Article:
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14/0093/FUL Land betwen Long Road and Shelford Road (Clay Farm/Showground Site), Cambridge

Meeting: 16/04/2014 - Joint Development Control Committee - Cambridge Fringes (Item 28)

28 14/0093/FUL Land Between Long Road and Shelford Road (Clay Farm/Showground Site), Cambridge pdf icon PDF 385 KB

Erection of a five storey building to accommodate, community facilities, library, cafe, youth facilities, touchdown space for police and social services, medical centre, 20 affordable housing units and associated parking, amenity areas, refuse storage and landscaping

Additional documents:

Minutes:

The Committee received an application for full planning permission for the erection of a five storey building to accommodate community facilities, library, café, youth facilities, touchdown space for police and social services, medical centre 20 affordable housing units, and associated parking, amenity areas, refuse storage and landscaping.

 

The Committee received a representation in objection to the application from Mr Roberts, Chair of Trumpington Residents Association.

 

The representation covered the following issues:

  i.  Trumpington Resident’s Association supported the design of the application in principle.

  ii.  Raised the following concerns:

·  Condition 15 (times of usage) – These were too restrictive for youth groups.

·  Condition 17b (noise control) - It was unrealistic to expect people to leave doors and windows closed in hot weather.

·  Walking, cycle and public transport links were required from day 1.

 

Mr Carter, Head of Strategic Housing at the City Council, representing the City Council as the applicant addressed the Committee in support of the application.

 

In response to public speakers’ comments the Principal Planner and Senior Environmental Health Officer made the following responses:

  i.  Conditions were imposed to balance the needs of different building users. These could be reviewed if required.

  ii.  The building had been designed to limit the impact of noise on residents and neighbours.

  iii.  A noise assessment had been undertaken, and a number of standard conditions were attached to mitigate noise impact.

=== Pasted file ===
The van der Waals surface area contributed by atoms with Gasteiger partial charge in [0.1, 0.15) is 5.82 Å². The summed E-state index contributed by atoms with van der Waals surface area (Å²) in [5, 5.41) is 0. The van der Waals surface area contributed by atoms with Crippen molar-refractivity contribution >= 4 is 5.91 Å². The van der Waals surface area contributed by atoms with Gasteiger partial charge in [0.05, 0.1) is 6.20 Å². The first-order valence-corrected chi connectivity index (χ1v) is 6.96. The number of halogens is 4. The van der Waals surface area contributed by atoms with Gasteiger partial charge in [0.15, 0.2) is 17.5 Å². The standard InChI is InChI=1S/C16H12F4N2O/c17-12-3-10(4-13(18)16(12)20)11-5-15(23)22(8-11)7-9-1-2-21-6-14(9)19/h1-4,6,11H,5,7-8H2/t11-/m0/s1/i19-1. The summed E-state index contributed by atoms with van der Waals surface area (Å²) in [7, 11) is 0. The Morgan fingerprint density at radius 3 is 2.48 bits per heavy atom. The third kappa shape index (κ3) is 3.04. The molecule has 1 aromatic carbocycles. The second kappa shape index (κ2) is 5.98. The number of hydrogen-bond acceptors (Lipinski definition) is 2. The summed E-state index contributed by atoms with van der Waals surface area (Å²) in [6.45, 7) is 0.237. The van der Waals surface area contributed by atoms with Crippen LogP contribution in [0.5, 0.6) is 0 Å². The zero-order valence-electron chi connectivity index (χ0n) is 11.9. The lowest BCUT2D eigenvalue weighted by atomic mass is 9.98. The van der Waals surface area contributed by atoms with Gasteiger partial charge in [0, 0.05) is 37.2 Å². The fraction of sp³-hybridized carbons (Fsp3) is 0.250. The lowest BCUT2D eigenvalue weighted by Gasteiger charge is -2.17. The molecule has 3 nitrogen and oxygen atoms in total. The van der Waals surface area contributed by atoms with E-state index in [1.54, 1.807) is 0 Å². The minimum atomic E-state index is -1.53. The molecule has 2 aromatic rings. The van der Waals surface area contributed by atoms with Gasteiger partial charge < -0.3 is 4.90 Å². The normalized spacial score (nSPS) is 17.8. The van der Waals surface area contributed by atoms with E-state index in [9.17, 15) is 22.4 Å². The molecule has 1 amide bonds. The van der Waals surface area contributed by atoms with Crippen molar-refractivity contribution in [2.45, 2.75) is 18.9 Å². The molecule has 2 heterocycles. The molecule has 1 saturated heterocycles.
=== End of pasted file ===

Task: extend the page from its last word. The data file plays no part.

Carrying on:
iv.  A ventilation statement produced by the applicants had been reviewed. Mechanical ventilation (not full air conditioning) was in place, so there should be no need for doors and windows to be opened in hot weather.

 

The Committee made the following comments in response to the report.

  i.  Expressed concern regarding the limited provision of on-site car parking and suggested that a lack of capacity may limit the opportunity for facilities within the building  to generate revenue if ‘customers’ were unable to access them.

  ii.  Transport links appeared to be focussed on new rather than existing Trumpington residents who wanted to access libraries and community centres etc.

 

In response to Members’ questions the Head of Planning Services, New Neighbourhoods Development Manager and the Principal Planner gave the following responses:

  i.  The site wide Master Plan approved with the outline permission limited the number of car parking spaces that could be made available in Clay Farm. There were 22 allocated for the community centre, 5 of which were for disabled people, and 12 were allocated to the medical centre for priority booking. There were a further 34 pay and display parking spaces in the nearby area. The site was also accessible by walking, bike, mobility scooter and public transport. Strategic walking and bicycle links were located nearby, as was a guided bus stop.

  ii.  A traffic regulation order covered the Clay Farm site to mitigate parking outside of authorised areas.

  iii.  BPHA (affordable housing provider) was marketing homes as car free, to attract residents without cars. Homes were aimed at Addenbrooke’s key workers who were expected to commute on public transport.

  iv.  The Southern Fringe Community Forum would continue to review travel plan arrangements for the site. The Forum were liaising with the County Council to ensure bus services operated in the evening. Stagecoach had agreed to do this in principle, a start date was still to be determined. City and County Council Officers would continue to review wider Trumpington transport issues.

  v.  The use of short term pump priming from the Clay Farm S106 is in place to provide additional bus services to the site, with the expectation that these routes would become permanent and  self-financing.

  vi.  The site had limited space. The number of car parking spaces had to be limited in order to fit maximum facilities on-site.

 vii.  There were sufficient storage facilities for residents’ bike and trailers. These were aimed at key workers, not people with children.

viii.  A mix of 1 and 2 bedroom housing units were available to accommodate key workers’ needs in accordance with balanced and mixed community’s requirements.

  ix.  The community centre had capacity for approximately 200 people. It would be marketed as a venue with sustainable transport links ie accessible via park & ride rather than by car. It was designed to host a variety of user groups and minimise the impact of noise on neighbours. The Southern Fringe Community Forum would represent users’ views and liaise with City Council Officers on whether the building was fit for purpose. The community centre management company will monitor the situation and resolve any queries that arose.

The Legal Advisor said that as the land owner, the City Council could set lease conditions to control building usage.

 

The Committee:

 

Resolved (by 7 votes to 1 with 2 abstentions (SCDC Councillors did not vote)) to grant the application for planning permission in accordance with the officer recommendation, for the reasons set out in the officer report, and subject to the conditions recommended by the officers.